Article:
Death of so-called revo­lu­tion­ar­ies

Chronicle (Zimbabwe) - - Feature/analysis - Anal­y­sis Stephen Mpofu

FAÇADE-DEMOC­RACY dies once ad­ver­sar­ial pres­sure is mounted on it as a lit­mus test of its stay­ing power. And so like façade democ­racy, façaderev­o­lu­tion­ar­ies die the mo­ment the en­e­mies of black free­dom and self-de­ter­mi­na­tion wave a suc­cu­lent car­rot in their eyes to buy them over to their side as tools in an im­pe­ri­al­ist war against their own coun­try.

Scep­tics will prob­a­bly dis­miss the claim im­me­di­ately above as po­lit­i­cal balder­dash in the ex­treme. But con­sider re­cent, tur­bu­lent events that oc­curred in some of Zim­babwe’s ur­ban cen­tres in­clud­ing Harare, the cap­i­tal, and you will no doubt be per­suaded to agree that some of those for­mer free­dom-fighters, or revo­lu­tion­ar­ies who be­came as­so­ci­ated with the up­heavals have vir­tu­ally died.

These are some of the peo­ple cred­ited by the masses with car­ry­ing out a revo­lu­tion that freed Zim­babwe from the colo­nial and white racist Rhode­sian regime in 1980 after a pro­tracted armed strug­gle.

They pub­lished a com­mu­niqué call­ing for Pres­i­dent Mu­gabe to stand down from power, but have not dis­played the courage of their con­vic­tion by own­ing up to its au­thor­ship and so leav­ing every­thing to spec­u­la­tion as to whether the for­mer fighters did pen the doc­u­ment or that it was writ­ten else­where and then foisted into their hands to try to give it some kind of au­then­tic­ity.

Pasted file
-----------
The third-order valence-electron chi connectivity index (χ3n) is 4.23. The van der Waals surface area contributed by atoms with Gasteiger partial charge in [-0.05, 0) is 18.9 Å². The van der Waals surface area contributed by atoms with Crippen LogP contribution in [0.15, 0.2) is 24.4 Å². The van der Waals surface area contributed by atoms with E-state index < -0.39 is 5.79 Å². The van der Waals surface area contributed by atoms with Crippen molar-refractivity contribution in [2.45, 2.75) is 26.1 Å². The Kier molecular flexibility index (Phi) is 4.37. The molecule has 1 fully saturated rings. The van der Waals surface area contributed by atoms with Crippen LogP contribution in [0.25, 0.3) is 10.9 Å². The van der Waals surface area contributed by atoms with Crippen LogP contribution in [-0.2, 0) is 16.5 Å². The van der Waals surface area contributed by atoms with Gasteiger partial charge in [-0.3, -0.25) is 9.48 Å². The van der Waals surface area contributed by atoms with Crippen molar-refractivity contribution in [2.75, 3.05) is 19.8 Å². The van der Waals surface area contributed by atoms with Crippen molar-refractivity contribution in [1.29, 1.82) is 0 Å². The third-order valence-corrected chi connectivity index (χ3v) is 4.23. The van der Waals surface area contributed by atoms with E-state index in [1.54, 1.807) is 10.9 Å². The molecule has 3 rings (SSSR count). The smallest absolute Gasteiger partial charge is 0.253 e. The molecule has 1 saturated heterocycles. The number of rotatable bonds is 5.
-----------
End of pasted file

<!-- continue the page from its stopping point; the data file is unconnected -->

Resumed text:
Some com­men­ta­tors have said that the lan­guage in which the com­mu­niqué was couched re­motely matches the rev­o­lu­tion­ary lan­guage of peo­ple who de­nied them­selves rain­bows of life by head­ing into the bush to lib­er­ate the moth­er­land from an op­pres­sive, rul­ing for­eign cul­ture.

That no one has ad­mit­ted au­thor­ship of the so-called com­mu­niqué dis­trib­uted to the me­dia after a meet­ing of war vet­er­ans in Harare would ap­pear strongly to sug­gest that for­eign pow­ers push­ing for regime change wrote that doc­u­ment and had it pub­lished with its dis­tri­bu­tion timed to co­in­cide with the meet­ing of the ex-com­bat­ants as a way of con­ceal­ing the heinous hand be­hind ef­forts to desta­bilise this coun­try.

By sheer co­in­ci­dence, or de­lib­er­ately, the US gov­ern­ments pub­lic broad­caster, Voice of Amer­ica, did have a field day on the com­mu­niqué with its Stu­dio 7 for Zim­babwe host­ing a phone-in dis­cus­sion pro­gramme with Zim­bab­weans, one of whom was given a lion’s share of time to call on for­mer Zipra fighters to pull out of the Zim­babwe Na­tional Lib­er­a­tion War Vet­er­ans’ As­so­ci­a­tion “and leave Zanu-PF alone”.

He said the for­mer mem­bers of PF-Zapu’s mil­i­tary wing whom the late Vice Pres­i­dent, Dr Joshua Mqabuko Nkomo, left in the gov­ern­ment should get out and leave Zanu-PF to stew in its prob­lems.

Cde Joseph Chino­timba tried strongly to ob­ject to what the pre­vi­ous speaker had said but was de­nied that chance with the pro­gramme be­ing brought to an im­me­di­ate end.

This pen be­lieves that the call for ex-Zipra mem­bers’ dis­en­gage­ment from Na­tional War Vet­er­ans’ As­so­ci­a­tions ex­poses the hand of the en­emy try­ing to cause divi­sion among Zim­bab­weans and in that way weaken their sol­i­dar­ity against im­pe­ri­al­ists push­ing for regime change and us­ing Zim­bab­weans so that it may ap­pear to an un­sus­pect­ing world that Zim­bab­weans them­selves are fed up with their own gov­ern­ment.